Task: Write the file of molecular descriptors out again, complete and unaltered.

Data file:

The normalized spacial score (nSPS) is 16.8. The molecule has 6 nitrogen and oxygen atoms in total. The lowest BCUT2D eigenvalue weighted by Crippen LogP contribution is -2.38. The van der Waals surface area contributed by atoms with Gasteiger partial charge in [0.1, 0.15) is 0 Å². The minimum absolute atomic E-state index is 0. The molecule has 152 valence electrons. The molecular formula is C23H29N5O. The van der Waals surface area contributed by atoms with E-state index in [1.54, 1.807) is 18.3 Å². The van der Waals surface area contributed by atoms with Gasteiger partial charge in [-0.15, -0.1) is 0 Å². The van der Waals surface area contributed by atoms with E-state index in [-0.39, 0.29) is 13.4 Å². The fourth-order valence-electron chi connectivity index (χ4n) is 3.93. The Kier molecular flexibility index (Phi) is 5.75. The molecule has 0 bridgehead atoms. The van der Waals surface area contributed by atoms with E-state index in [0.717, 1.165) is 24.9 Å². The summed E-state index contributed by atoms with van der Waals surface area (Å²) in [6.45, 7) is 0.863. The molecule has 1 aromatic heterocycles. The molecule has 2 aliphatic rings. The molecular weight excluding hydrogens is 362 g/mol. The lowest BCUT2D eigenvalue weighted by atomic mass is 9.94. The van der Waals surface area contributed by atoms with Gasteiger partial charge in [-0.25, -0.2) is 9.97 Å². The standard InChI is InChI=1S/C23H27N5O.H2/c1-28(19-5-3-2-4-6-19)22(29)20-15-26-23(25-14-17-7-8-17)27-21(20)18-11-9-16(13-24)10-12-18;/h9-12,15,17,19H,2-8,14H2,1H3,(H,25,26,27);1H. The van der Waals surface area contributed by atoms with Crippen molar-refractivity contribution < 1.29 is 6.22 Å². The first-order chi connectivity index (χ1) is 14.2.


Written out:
The normalized spacial score (nSPS) is 16.8. The molecule has 6 nitrogen and oxygen atoms in total. The lowest BCUT2D eigenvalue weighted by Crippen LogP contribution is -2.38. The van der Waals surface area contributed by atoms with Gasteiger partial charge in [0.1, 0.15) is 0 Å². The minimum absolute atomic E-state index is 0. The molecule has 152 valence electrons. The molecular formula is C23H29N5O. The van der Waals surface area contributed by atoms with E-state index in [1.54, 1.807) is 18.3 Å². The van der Waals surface area contributed by atoms with Gasteiger partial charge in [-0.15, -0.1) is 0 Å². The van der Waals surface area contributed by atoms with E-state index in [-0.39, 0.29) is 13.4 Å². The fourth-order valence-electron chi connectivity index (χ4n) is 3.93. The Kier molecular flexibility index (Phi) is 5.75. The molecule has 0 bridgehead atoms. The van der Waals surface area contributed by atoms with E-state index in [0.717, 1.165) is 24.9 Å². The summed E-state index contributed by atoms with van der Waals surface area (Å²) in [6.45, 7) is 0.863. The molecule has 1 aromatic heterocycles. The molecule has 2 aliphatic rings. The molecular weight excluding hydrogens is 362 g/mol. The lowest BCUT2D eigenvalue weighted by atomic mass is 9.94. The van der Waals surface area contributed by atoms with Gasteiger partial charge in [-0.25, -0.2) is 9.97 Å². The standard InChI is InChI=1S/C23H27N5O.H2/c1-28(19-5-3-2-4-6-19)22(29)20-15-26-23(25-14-17-7-8-17)27-21(20)18-11-9-16(13-24)10-12-18;/h9-12,15,17,19H,2-8,14H2,1H3,(H,25,26,27);1H. The van der Waals surface area contributed by atoms with Crippen molar-refractivity contribution < 1.29 is 6.22 Å². The first-order chi connectivity index (χ1) is 14.2.